Wednesday, June 1, 2011


Many years ago, in a speech at CCIRA, Richard Allington said something that I have never forgotten. Allington suggested that we as teachers should imagine the weakest reader we knew walking into our classrooms. He asked us to think about what reading materials were available in our classrooms for that reader. The room was silent as people mentally scanned their classroom libraries, then Allington went even further. He asked us to think about which of those materials the reader would actually find appealing enough to WANT to read. I've returned to that question many times as I have worked in classrooms or supported kids as they learned to read. What texts are available for this child to read? Which texts will he/she want to read?

This week, I received a new book from National Geographic Kids. Weird But True 3 is absolutely perfect for struggling readers.

Some of the facts have to do with the natural world:
  • One of the world's fastest snakes, the black mamba, can slither up t0 7 miles per hour.
  • Your stomach would digest itself without mucus.
  • It takes 8 minutes and 19 seconds for light to travel from the sun to the Earth.
Some of them have to do with interesting words:
  • A group of rhinos is called a crash.
  • A five seat bicycle is called a quindem.
  • Lachanophobia is the fear of vegetables.
And some of them are just downright silly:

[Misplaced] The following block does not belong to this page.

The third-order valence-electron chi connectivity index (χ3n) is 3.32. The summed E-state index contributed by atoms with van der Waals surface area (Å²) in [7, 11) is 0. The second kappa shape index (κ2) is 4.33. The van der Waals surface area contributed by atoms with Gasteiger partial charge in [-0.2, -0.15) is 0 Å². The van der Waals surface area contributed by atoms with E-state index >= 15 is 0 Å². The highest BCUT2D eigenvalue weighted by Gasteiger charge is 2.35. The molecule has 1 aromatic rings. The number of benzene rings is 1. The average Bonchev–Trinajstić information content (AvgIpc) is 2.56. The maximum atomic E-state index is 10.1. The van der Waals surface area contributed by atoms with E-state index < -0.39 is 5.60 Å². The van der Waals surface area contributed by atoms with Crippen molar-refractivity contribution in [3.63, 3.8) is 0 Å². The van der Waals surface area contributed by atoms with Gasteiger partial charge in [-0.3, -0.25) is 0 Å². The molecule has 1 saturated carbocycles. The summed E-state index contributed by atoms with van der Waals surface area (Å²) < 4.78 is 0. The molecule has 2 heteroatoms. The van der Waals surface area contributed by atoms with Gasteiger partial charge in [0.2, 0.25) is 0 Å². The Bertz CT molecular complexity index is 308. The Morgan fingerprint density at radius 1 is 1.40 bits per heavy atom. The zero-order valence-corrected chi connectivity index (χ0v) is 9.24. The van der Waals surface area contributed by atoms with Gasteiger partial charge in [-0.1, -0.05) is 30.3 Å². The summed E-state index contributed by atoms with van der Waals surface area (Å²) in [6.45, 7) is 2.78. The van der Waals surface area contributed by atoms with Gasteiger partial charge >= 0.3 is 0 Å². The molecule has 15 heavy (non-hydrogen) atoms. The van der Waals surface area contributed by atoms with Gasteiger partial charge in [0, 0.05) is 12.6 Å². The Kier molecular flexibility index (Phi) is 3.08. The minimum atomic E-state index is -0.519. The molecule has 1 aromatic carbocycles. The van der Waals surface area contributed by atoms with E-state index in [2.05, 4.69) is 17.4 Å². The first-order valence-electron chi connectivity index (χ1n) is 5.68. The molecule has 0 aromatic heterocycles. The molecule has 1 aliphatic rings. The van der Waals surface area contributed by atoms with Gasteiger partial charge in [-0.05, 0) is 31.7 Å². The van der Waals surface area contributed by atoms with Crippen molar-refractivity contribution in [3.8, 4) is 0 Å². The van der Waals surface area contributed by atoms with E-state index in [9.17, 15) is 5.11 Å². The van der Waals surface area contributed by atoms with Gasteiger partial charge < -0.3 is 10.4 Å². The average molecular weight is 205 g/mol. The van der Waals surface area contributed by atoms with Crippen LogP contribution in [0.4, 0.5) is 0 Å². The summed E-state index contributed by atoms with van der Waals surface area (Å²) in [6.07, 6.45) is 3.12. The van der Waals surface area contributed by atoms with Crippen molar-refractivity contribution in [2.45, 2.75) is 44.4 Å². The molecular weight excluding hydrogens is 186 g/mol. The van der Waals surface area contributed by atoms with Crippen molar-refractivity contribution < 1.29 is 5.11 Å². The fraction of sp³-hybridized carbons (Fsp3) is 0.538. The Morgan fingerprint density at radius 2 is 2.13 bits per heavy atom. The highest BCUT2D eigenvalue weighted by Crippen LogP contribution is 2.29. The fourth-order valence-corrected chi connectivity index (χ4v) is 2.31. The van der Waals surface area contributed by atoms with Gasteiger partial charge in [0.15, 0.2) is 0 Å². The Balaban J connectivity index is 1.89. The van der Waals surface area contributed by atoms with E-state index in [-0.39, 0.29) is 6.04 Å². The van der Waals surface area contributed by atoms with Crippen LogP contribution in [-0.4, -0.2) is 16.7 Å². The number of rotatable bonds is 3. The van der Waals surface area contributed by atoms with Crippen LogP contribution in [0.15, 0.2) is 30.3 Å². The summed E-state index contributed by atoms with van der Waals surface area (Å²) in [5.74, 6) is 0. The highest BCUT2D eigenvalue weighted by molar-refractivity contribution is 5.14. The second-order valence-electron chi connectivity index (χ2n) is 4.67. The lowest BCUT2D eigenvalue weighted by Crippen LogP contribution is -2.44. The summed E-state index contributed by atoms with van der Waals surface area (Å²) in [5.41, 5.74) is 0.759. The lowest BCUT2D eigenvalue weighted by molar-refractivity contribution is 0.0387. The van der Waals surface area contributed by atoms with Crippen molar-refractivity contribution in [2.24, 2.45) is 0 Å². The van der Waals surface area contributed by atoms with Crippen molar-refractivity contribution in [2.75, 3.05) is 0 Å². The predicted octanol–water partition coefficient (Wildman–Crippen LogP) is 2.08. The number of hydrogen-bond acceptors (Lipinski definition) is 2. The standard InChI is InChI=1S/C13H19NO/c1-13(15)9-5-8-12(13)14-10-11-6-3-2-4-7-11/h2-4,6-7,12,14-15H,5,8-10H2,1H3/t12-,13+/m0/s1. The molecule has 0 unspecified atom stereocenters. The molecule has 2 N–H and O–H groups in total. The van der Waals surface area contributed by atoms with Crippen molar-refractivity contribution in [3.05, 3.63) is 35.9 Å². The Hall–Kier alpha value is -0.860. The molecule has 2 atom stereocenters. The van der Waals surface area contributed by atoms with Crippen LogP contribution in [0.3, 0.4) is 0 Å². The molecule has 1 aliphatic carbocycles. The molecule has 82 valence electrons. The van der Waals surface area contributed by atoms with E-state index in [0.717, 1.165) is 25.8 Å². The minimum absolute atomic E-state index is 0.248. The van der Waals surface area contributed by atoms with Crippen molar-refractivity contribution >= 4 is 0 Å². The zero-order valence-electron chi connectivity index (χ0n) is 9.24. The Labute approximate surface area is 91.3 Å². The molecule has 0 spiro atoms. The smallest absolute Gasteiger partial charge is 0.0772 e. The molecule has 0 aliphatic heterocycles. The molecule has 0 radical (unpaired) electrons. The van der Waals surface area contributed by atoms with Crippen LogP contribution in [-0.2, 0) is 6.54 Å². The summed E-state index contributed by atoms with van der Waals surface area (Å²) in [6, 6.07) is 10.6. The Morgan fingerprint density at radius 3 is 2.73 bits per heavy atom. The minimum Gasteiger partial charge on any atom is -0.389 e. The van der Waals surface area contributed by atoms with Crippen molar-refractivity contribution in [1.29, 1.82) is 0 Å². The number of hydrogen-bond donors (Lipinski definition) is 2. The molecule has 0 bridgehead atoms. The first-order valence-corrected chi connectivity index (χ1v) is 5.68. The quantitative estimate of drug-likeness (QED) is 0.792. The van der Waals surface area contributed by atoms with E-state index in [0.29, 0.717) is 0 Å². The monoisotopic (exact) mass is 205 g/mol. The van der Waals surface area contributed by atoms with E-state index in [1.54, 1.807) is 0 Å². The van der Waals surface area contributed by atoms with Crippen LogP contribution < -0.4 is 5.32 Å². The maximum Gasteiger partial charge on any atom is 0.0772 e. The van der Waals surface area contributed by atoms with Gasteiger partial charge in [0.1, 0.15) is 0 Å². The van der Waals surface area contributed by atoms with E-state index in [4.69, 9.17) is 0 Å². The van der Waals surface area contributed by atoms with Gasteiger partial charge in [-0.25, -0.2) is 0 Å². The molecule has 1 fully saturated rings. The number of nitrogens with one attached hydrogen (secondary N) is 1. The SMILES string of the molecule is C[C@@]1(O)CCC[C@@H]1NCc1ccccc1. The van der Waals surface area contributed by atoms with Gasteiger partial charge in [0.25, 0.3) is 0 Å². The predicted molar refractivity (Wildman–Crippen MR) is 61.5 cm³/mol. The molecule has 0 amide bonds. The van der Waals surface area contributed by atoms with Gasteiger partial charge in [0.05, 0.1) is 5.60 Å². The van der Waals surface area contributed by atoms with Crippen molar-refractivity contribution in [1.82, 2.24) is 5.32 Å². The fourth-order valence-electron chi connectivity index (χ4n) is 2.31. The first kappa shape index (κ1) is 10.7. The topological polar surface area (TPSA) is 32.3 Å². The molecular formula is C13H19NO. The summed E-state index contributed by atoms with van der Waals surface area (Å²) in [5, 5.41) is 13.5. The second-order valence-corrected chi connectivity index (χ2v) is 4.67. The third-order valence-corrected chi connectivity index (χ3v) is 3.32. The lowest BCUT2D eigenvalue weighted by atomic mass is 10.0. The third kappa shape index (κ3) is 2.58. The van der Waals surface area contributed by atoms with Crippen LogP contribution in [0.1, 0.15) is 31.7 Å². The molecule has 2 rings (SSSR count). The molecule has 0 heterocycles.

• A company in India made a pair of underpants that are 58 feet wide- that's wider than three large SUV's.
  • A British man ate 36 cockroaches in a minute.
  • Rats can't burp. Also, birds don't sweat.
And there are also plenty of facts that are just plain gross. Did you know, for instance, that a Scottish dish named haggis is cooked inside a sheep's stomach?

This book would be perfect for any reader, but especially those kids that struggle. First, it's super interesting and engaging. Each fact is no more than one or two sentences. The book is arranged with anywhere from 1-5 facts, some with really nice photos, some with interesting fonts, on a page. I can picture kids reading and rereading, sharing it with friends, asking me questions, until it falls apart.

Definitely one that belongs in every classroom library!

1 comment:

Laura Lynn Benson said...

You always help me focus on what I most need to grow within my teaching (and spirit). Thank you so much, treasured friend xoxoxo